I know a man who lives in a public care facility run by the local Mission. He used to be my neighbor before he needed too much care to continue living on his own. He visits us now and then, and I’ve always invited him into my house to warm up and made him something to eat. He came by last week with the same expectation. There was just no way I could let him in my tiny house—not even my quarantining neighbors come in now—and I felt my privilege like a heavy stone in my heart as I turned him away. I went outside and sat a proper distance away from him in the spring chill, but inside I mourned the gap between us. Living in 200 square feet, I don’t often feel conspicuously wealthy, but the line between haves and have-nots shifted for the pandemic.

It was my mom’s birthday yesterday. My sisters were all over it, sending flowers, gifts and delivered meals. I felt the day creep up on me with a fatalistic sense of failure. I slid farther behind in my work, never allowing myself a break to figure out something nice to do for my mom. My brain just wasn’t working that way. I ended up cobbling together a photo collage birthday card.

As if last week’s trigger incident wasn’t enough to alert me to the fact that these are not normal times, it just keeps piling on. No wonder I’m not reading. And even though I’m in ever-worsening pain from the lack of pain control treatments and my full range of exercise, I still have it better than most people during this time. I have a place to myself, a huge yard with woods to play in, a bike to ride, and my bills are still getting paid on time. I’m now in the pandemic elite. If it’s this hard for me, what is it like for people who can’t get their medication, whose cancer treatments are on hold, who have no paychecks coming in? I’m too empathic not to hold them in my heart.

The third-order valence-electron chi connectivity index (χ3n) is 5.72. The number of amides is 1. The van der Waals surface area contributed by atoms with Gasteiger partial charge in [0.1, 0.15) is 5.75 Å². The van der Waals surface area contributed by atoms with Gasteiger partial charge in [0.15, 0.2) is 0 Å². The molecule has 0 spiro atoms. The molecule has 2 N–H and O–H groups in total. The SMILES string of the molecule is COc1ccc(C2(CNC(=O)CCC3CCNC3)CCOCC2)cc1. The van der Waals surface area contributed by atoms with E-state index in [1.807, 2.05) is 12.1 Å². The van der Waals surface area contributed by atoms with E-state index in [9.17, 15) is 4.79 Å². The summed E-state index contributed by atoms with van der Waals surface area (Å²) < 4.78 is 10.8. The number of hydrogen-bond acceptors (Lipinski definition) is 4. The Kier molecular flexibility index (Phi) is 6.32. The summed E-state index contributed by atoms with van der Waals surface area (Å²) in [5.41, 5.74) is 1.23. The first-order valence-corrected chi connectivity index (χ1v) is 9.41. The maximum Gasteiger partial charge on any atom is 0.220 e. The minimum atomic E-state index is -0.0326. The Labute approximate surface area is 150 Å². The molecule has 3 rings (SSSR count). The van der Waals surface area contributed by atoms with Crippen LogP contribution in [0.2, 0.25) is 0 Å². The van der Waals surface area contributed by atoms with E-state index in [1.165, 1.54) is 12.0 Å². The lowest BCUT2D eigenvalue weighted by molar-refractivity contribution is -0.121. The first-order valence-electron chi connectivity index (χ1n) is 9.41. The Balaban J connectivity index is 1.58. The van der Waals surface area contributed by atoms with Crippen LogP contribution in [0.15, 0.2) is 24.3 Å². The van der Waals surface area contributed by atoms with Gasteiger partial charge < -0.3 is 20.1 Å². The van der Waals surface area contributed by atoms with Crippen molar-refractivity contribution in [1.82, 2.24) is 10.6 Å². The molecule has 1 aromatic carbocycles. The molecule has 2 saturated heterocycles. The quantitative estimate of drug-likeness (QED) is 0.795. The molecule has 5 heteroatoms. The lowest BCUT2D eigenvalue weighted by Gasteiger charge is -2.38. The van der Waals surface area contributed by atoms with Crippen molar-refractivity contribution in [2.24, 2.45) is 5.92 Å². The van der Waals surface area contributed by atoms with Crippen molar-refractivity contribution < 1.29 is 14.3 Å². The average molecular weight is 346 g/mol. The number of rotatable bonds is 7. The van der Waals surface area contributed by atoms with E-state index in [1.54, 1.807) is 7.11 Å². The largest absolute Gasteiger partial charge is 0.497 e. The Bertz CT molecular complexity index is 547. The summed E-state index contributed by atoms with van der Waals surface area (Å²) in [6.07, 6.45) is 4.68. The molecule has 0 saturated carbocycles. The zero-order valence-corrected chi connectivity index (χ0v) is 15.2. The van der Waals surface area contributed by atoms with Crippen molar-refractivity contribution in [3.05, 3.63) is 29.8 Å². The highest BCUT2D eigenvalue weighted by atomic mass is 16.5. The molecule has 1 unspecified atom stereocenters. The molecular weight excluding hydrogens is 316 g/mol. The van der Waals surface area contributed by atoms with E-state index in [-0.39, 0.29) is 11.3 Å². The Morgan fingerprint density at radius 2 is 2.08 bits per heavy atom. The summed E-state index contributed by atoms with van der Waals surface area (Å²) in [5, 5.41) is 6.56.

Trauma psychologists are jamming social media with messages about how feeling unable to function is normal, how we as a society are experiencing a collective trauma. They urge us to ignore the messages online about how to make the most of this time. Productivity isn’t a realistic goal. If you find something you can do, by all means, do it. But don’t berate yourself if you’re not crushing quarantine. It just means you’re responding normally to what’s happening.

There are moments of astonishing beauty as some humans rise to their best. There is art blooming all over the place, as ordinary people produce hilarious videos like “Family Lockdown Boogie.” My friend who makes washable menstrual pads has temporarily shifted her business to making masks to sell at a price that barely covers her materials cost, and what personal protective equipment she can make for her local hospital. When her supplier’s representative found out what she was doing, he upgraded her materials at no additional charge. In my own little community garden hosted by my neighbor, he built me a raised garden box at his own expense, to make it easier for me to grow a safe, steady food supply (and when his wife saw it, he had to build her one too). Let us hope this is the birth of a kinder, gentler, fairer society.

Have you seen a moment of grace? Please share the story in the comments. We need these stories more now than we ever have.

The Pandemic of Grief

Kristin Noreen

Kristin Noreen lives in Bellingham, Washington with two cats and her vintage touring bicycle, Silver. Her triple passions are animal rescue, long-distance bike touring, and writing. Her book, On Silver Wings: A Life Reconstructed, is about reinventing her life following a catastrophic injury.

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APA Reference
, . (2020). The Pandemic of Grief. Psych Central. Retrieved on June 3, 2020, from


Last updated: 9 Apr 2020